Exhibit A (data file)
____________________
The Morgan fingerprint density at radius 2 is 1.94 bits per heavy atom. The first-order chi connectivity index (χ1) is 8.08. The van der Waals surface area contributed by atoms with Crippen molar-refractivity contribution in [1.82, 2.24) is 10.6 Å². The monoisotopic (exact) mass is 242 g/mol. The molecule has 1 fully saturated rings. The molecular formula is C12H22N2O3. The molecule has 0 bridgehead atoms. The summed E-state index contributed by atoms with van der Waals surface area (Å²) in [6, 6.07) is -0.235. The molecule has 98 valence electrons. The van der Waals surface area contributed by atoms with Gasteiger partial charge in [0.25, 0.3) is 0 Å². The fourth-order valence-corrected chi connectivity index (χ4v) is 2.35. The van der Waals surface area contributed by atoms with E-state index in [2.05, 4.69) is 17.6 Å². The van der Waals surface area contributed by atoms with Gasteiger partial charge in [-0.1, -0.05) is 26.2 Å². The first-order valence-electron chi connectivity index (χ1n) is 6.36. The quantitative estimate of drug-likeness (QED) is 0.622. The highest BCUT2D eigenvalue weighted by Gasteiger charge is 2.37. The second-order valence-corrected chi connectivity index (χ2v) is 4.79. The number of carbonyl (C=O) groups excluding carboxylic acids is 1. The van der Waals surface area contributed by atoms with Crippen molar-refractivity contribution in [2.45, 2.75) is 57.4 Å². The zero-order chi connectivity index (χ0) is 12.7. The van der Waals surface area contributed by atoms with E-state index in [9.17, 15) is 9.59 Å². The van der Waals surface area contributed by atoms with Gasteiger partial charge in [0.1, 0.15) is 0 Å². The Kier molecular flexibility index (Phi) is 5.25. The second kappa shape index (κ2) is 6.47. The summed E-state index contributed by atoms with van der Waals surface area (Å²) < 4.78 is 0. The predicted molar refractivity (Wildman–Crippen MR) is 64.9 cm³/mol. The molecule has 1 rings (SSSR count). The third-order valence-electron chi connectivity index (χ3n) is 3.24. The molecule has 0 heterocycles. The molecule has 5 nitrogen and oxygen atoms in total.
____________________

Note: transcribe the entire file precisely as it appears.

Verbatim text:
The Morgan fingerprint density at radius 2 is 1.94 bits per heavy atom. The first-order chi connectivity index (χ1) is 8.08. The van der Waals surface area contributed by atoms with Crippen molar-refractivity contribution in [1.82, 2.24) is 10.6 Å². The monoisotopic (exact) mass is 242 g/mol. The molecule has 1 fully saturated rings. The molecular formula is C12H22N2O3. The molecule has 0 bridgehead atoms. The summed E-state index contributed by atoms with van der Waals surface area (Å²) in [6, 6.07) is -0.235. The molecule has 98 valence electrons. The van der Waals surface area contributed by atoms with Gasteiger partial charge in [0.25, 0.3) is 0 Å². The fourth-order valence-corrected chi connectivity index (χ4v) is 2.35. The van der Waals surface area contributed by atoms with E-state index in [2.05, 4.69) is 17.6 Å². The van der Waals surface area contributed by atoms with Gasteiger partial charge in [-0.1, -0.05) is 26.2 Å². The first-order valence-electron chi connectivity index (χ1n) is 6.36. The quantitative estimate of drug-likeness (QED) is 0.622. The highest BCUT2D eigenvalue weighted by Gasteiger charge is 2.37. The second-order valence-corrected chi connectivity index (χ2v) is 4.79. The number of carbonyl (C=O) groups excluding carboxylic acids is 1. The van der Waals surface area contributed by atoms with Crippen molar-refractivity contribution in [2.45, 2.75) is 57.4 Å². The zero-order chi connectivity index (χ0) is 12.7. The van der Waals surface area contributed by atoms with E-state index in [9.17, 15) is 9.59 Å². The van der Waals surface area contributed by atoms with Gasteiger partial charge in [0.1, 0.15) is 0 Å². The Kier molecular flexibility index (Phi) is 5.25. The second kappa shape index (κ2) is 6.47. The summed E-state index contributed by atoms with van der Waals surface area (Å²) < 4.78 is 0. The predicted molar refractivity (Wildman–Crippen MR) is 64.9 cm³/mol. The molecule has 1 rings (SSSR count). The third-order valence-electron chi connectivity index (χ3n) is 3.24. The molecule has 0 heterocycles. The molecule has 5 nitrogen and oxygen atoms in total.